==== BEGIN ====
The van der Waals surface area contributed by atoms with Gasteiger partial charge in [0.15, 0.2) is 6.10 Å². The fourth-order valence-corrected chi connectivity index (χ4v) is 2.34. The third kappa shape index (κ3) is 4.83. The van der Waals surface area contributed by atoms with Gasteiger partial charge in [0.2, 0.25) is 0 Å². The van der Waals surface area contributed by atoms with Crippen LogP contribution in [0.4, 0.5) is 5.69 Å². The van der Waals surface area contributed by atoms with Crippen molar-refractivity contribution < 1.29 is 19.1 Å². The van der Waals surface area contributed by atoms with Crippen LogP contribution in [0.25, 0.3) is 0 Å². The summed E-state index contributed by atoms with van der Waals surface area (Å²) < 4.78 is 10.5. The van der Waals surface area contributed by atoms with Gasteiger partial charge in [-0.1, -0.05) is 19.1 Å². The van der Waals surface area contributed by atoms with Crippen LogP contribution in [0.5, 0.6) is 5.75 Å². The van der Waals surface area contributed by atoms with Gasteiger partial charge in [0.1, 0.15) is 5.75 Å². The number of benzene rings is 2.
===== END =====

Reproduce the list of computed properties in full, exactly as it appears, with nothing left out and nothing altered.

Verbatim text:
The van der Waals surface area contributed by atoms with Gasteiger partial charge in [0.15, 0.2) is 6.10 Å². The fourth-order valence-corrected chi connectivity index (χ4v) is 2.34. The third kappa shape index (κ3) is 4.83. The van der Waals surface area contributed by atoms with Gasteiger partial charge in [0.2, 0.25) is 0 Å². The van der Waals surface area contributed by atoms with Crippen LogP contribution in [0.4, 0.5) is 5.69 Å². The van der Waals surface area contributed by atoms with Crippen molar-refractivity contribution < 1.29 is 19.1 Å². The van der Waals surface area contributed by atoms with Crippen LogP contribution in [0.25, 0.3) is 0 Å². The summed E-state index contributed by atoms with van der Waals surface area (Å²) < 4.78 is 10.5. The van der Waals surface area contributed by atoms with Gasteiger partial charge in [-0.1, -0.05) is 19.1 Å². The van der Waals surface area contributed by atoms with Crippen LogP contribution in [0.5, 0.6) is 5.75 Å². The van der Waals surface area contributed by atoms with Gasteiger partial charge in [0.1, 0.15) is 5.75 Å². The number of benzene rings is 2.